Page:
Memorial Day

Since Memorial Day is this weekend, we thought we would go into the history behind it. Memorial Day for many is signifying the beginning of summer, unofficially, and break out that barbecue. It’s the time when cookouts begin and gathering of family and friends start for the season.

Now I’m writing this while in quarantine during the pandemic of Coronavirus. Some states like Florida and Georgia have opened up, or are in phase 1. Here too in the southern tier of NY. However that really doesn’t mean get togethers should be happening. It’s frustrating for sure but we rather be safe than sorry. We already lost friends and neighbors to Coronavirus. I’ve had many friends who have lost loved ones as well. Since my family is immune compromised, we plan on staying in quarantine as long as possible. Only time we leave the house is to the grocery store and pharmacy with masks on and sanitizer to be used.

Anyway back to the point of Memorial Day. Memorial Day is the remember those that served in war and sacrificed their lives. From the U.S Army, Marines, Airforce, Coast guard and all the guards (National, army, airforce). It is a US national holiday always celebrated on the last Monday of May. Millions of lives were lost since the revolutionary war (far more before that if we are speaking about history as a whole). The earliest celebration of Memorial Day was in 1865 when the Civil War was over and the Union Army overtook the Confederacy army. From then on small towns began to celebrate (or pay respect) by visiting the cemeteries of the fallen, placing flowers and reciting prayers. There are stories that the first celebration had begun in Charleston South Carolina by Slaves after the Confederates lost however it wasn’t officially announced Memorial Day until May 5th, 1966 when the federal government announced Waterloo, NY as the birthplace of Memorial Day.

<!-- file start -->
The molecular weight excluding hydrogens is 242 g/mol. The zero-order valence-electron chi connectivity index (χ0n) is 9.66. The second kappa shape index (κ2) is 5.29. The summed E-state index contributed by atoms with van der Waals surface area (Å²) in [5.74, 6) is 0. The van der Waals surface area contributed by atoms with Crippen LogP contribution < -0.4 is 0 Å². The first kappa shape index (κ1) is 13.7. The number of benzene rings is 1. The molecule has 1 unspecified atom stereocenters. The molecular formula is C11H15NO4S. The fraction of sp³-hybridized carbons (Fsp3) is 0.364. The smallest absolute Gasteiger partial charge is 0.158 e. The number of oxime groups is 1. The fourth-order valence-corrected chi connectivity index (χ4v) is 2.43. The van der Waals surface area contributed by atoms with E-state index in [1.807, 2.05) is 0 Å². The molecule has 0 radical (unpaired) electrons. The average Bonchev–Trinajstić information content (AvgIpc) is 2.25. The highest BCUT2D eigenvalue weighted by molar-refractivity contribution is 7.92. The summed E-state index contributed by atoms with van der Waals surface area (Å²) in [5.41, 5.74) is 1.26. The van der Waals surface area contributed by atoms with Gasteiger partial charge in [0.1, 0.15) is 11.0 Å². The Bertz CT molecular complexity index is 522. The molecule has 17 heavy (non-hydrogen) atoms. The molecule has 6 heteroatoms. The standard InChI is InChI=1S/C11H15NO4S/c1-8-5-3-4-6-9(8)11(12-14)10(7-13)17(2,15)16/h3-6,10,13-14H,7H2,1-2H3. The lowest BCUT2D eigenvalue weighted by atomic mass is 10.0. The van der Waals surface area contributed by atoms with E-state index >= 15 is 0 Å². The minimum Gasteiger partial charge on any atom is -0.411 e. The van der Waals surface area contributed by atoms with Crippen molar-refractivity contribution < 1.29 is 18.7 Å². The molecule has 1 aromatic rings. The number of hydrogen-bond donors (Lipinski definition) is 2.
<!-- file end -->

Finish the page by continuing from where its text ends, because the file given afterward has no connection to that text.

Picture from

However as the years passed, more wars occurred including World War I, World War II, The Vietnam War, Korean War, and the wars in Iraq and Afghanistan, those that lost their lives were also honored during this time.

Thankfully none of my family members died in the wars, but we did lose friends in the Vietnam and Korean War. We still use this time to remember and honor those that served as well (even though that’s Veterans Day). Both my grandfathers and my great- grandfathers served in World War I and II.

This is my Grandmother Mary and Grandfather Al before he went off to fight in the Army during World War II.

Mary and Al when they got married

And this below ( not pictured yet, have to search through our other photos) is my grandfather on my father’s side. Not sure where this was taken but he was Army then Airforce. They lived in Germany as the war ended. It’s interesting to hear my dad talk about living in Germany. Heck while researching our family tree, I found records that he and my grandmother returned to the United States on the Queen Mary.

The Queen Mary, docked in California

Alright enough about the history and my family. We, like most families, use food to celebrate. We love a good barbecue and Matthew loves to help. But besides BBQ, we love having fresh fruits like watermelon, blueberries and strawberries out. And we end our celebration with desserts.

To find our recipes check out Matthew’s Kitchen, which is our food blog